Opening up The Other Guys are two classically stereotypical action stars Samuel L. Jackson and Dwayne Johnson as the two super cops that cause more damage to the city than the crime was actually worth. It’s a clever ruse and both of them work well in their brief stint as the idolized cop heroes that don’t bother to listen to or care about, who they refer to as, the “other guys.” Ferrell plays Allen Gamble, an ignorantly happy police accountant who is proud of his job despite the lack of respect that comes with it. His desk partner Terry Hoitz (Mark Wahlberg) is, of course, the complete opposite wanting to break free from the boring and trivial life that is the desk of a cop forced to do paperwork. As these stories go the duo who seem the least bit capable of filling the hero cop shoes end up launching themselves head first into a cover up conspiracy or a case that no one else seemed to be able to figure out. And that is the familiar aspect of The Other Guys that tries to satirize the formula but loses track of the parody and becomes what it was poking fun of. But this doesn’t mean it takes away from the clever writing that is present throughout, with memorable sequences between Ferrell and Wahlberg such as debating whether a lion or a tuna will become the dominant species in a battle of the food chain. It’s also revitalizing to see a comedy that doesn’t depend on gross out humor or obscene dialogue to just utilize the shock value of the audience. Instead Adam McKay tosses away his formula from Step Brothers and tones down the language and the weird, loutish behavior of his characters and stays balanced in his parody depiction of two paper work cops who break out of their shells.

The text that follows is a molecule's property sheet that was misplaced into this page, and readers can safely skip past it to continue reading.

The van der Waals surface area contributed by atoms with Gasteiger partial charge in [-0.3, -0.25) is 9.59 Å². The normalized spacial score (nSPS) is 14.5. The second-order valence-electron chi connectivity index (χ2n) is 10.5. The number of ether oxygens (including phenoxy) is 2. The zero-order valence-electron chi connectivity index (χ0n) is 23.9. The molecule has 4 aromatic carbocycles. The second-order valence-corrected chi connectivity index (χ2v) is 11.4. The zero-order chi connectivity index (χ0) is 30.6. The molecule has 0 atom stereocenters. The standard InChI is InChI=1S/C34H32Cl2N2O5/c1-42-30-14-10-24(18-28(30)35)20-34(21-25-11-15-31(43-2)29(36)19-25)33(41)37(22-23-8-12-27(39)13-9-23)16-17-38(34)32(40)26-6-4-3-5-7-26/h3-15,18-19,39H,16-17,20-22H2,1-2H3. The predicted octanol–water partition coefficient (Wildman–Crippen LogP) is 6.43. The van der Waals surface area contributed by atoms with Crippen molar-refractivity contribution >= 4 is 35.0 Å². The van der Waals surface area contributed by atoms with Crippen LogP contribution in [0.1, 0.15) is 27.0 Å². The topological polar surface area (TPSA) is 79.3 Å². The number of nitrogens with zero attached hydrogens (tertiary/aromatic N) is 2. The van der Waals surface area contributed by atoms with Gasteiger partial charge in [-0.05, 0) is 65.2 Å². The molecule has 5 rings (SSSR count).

Not everything works in The Other Guys, which isn’t to say it takes away from the experience being an enjoyable one. It just seems that McKay got a bit distracted in exactly what he wanted to focus on in his comedy, either the satirical nature of his cop protagonists or criticizing high end finance and the perceived corruption that the ending credits lavishes in displaying. However, comedy nowadays isn’t necessarily for the realm of high concept, and The Other Guys is simply a more controlled, less outrageous Will Ferrell comedy that is more in the vein of Anchorman than it is Talladega Nights. The Other Guys’ possesses a great deal of enjoyable and laughable moments including random dialogue interludes, off type relationships for Ferrell and his perceived ugliness, Wahlberg’s brutish anger and successful facial reactions, and a supporting cast that knows how to deliver well written lines and have a contributing presence to the framework of a comedy that allows it to work.